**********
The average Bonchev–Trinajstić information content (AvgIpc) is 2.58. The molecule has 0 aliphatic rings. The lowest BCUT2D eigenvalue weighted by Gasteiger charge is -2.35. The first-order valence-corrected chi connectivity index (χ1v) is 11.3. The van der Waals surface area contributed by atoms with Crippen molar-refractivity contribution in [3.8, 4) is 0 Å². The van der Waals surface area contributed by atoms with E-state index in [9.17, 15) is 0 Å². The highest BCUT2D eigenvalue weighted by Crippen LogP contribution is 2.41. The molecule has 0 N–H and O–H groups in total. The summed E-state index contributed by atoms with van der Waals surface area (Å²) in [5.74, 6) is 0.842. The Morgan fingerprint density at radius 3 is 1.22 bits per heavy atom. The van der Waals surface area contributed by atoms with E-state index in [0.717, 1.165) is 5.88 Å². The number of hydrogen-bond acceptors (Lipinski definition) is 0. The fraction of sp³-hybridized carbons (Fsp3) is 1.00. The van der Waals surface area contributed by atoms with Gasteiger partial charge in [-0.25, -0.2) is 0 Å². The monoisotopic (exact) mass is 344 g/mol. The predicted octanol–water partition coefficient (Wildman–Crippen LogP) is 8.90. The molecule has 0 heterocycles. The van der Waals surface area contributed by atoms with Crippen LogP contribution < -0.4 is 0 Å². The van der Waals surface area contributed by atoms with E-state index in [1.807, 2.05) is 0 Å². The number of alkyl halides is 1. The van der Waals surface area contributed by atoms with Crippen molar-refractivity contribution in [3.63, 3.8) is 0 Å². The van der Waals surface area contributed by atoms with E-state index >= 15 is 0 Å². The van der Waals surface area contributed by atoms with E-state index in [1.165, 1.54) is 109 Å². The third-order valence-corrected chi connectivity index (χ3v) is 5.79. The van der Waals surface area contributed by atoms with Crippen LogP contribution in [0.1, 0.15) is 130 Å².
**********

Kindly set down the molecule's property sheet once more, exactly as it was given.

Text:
The average Bonchev–Trinajstić information content (AvgIpc) is 2.58. The molecule has 0 aliphatic rings. The lowest BCUT2D eigenvalue weighted by Gasteiger charge is -2.35. The first-order valence-corrected chi connectivity index (χ1v) is 11.3. The van der Waals surface area contributed by atoms with Crippen molar-refractivity contribution in [3.8, 4) is 0 Å². The van der Waals surface area contributed by atoms with E-state index in [9.17, 15) is 0 Å². The highest BCUT2D eigenvalue weighted by Crippen LogP contribution is 2.41. The molecule has 0 N–H and O–H groups in total. The summed E-state index contributed by atoms with van der Waals surface area (Å²) in [5.74, 6) is 0.842. The Morgan fingerprint density at radius 3 is 1.22 bits per heavy atom. The van der Waals surface area contributed by atoms with E-state index in [0.717, 1.165) is 5.88 Å². The number of hydrogen-bond acceptors (Lipinski definition) is 0. The fraction of sp³-hybridized carbons (Fsp3) is 1.00. The van der Waals surface area contributed by atoms with Gasteiger partial charge in [-0.25, -0.2) is 0 Å². The monoisotopic (exact) mass is 344 g/mol. The predicted octanol–water partition coefficient (Wildman–Crippen LogP) is 8.90. The molecule has 0 heterocycles. The van der Waals surface area contributed by atoms with Crippen LogP contribution < -0.4 is 0 Å². The van der Waals surface area contributed by atoms with E-state index in [1.807, 2.05) is 0 Å². The number of alkyl halides is 1. The van der Waals surface area contributed by atoms with Crippen molar-refractivity contribution in [3.63, 3.8) is 0 Å². The van der Waals surface area contributed by atoms with E-state index >= 15 is 0 Å². The van der Waals surface area contributed by atoms with E-state index in [1.165, 1.54) is 109 Å². The third-order valence-corrected chi connectivity index (χ3v) is 5.79. The van der Waals surface area contributed by atoms with Crippen LogP contribution in [0.1, 0.15) is 130 Å².